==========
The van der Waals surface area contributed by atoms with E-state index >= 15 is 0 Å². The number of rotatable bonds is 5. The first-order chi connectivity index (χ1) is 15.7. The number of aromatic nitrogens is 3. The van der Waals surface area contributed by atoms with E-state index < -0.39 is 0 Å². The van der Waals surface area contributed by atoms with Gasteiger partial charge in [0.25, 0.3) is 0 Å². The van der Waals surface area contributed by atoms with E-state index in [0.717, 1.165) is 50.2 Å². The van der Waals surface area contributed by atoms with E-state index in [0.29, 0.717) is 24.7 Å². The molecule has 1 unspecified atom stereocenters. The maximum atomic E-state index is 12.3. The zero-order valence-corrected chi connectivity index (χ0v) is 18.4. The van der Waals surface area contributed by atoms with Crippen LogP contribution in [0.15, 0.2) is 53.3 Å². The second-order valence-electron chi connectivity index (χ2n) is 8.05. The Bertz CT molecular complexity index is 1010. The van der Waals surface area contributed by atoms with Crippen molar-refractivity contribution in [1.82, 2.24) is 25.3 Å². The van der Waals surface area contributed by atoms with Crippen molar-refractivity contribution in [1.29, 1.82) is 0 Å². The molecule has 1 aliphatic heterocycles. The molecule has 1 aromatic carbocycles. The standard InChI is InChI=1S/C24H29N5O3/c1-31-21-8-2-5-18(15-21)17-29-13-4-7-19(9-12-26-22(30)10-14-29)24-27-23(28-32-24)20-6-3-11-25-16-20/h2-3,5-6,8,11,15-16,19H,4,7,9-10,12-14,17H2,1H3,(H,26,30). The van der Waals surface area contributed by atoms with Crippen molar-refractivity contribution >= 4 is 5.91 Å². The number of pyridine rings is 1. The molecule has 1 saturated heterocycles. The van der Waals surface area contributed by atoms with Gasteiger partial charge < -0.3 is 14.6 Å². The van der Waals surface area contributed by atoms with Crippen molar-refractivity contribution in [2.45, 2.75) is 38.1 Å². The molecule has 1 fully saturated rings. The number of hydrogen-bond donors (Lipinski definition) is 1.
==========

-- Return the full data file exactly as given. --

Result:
The van der Waals surface area contributed by atoms with E-state index >= 15 is 0 Å². The number of rotatable bonds is 5. The first-order chi connectivity index (χ1) is 15.7. The number of aromatic nitrogens is 3. The van der Waals surface area contributed by atoms with E-state index < -0.39 is 0 Å². The van der Waals surface area contributed by atoms with Gasteiger partial charge in [0.25, 0.3) is 0 Å². The van der Waals surface area contributed by atoms with E-state index in [0.717, 1.165) is 50.2 Å². The van der Waals surface area contributed by atoms with E-state index in [0.29, 0.717) is 24.7 Å². The molecule has 1 unspecified atom stereocenters. The maximum atomic E-state index is 12.3. The zero-order valence-corrected chi connectivity index (χ0v) is 18.4. The van der Waals surface area contributed by atoms with Crippen LogP contribution in [0.15, 0.2) is 53.3 Å². The second-order valence-electron chi connectivity index (χ2n) is 8.05. The Bertz CT molecular complexity index is 1010. The van der Waals surface area contributed by atoms with Crippen molar-refractivity contribution in [1.82, 2.24) is 25.3 Å². The van der Waals surface area contributed by atoms with Crippen molar-refractivity contribution in [1.29, 1.82) is 0 Å². The molecule has 1 aliphatic heterocycles. The molecule has 1 aromatic carbocycles. The standard InChI is InChI=1S/C24H29N5O3/c1-31-21-8-2-5-18(15-21)17-29-13-4-7-19(9-12-26-22(30)10-14-29)24-27-23(28-32-24)20-6-3-11-25-16-20/h2-3,5-6,8,11,15-16,19H,4,7,9-10,12-14,17H2,1H3,(H,26,30). The van der Waals surface area contributed by atoms with Crippen molar-refractivity contribution >= 4 is 5.91 Å². The number of pyridine rings is 1. The molecule has 1 saturated heterocycles. The van der Waals surface area contributed by atoms with Gasteiger partial charge < -0.3 is 14.6 Å². The van der Waals surface area contributed by atoms with Crippen molar-refractivity contribution in [2.45, 2.75) is 38.1 Å². The molecule has 1 fully saturated rings. The number of hydrogen-bond donors (Lipinski definition) is 1.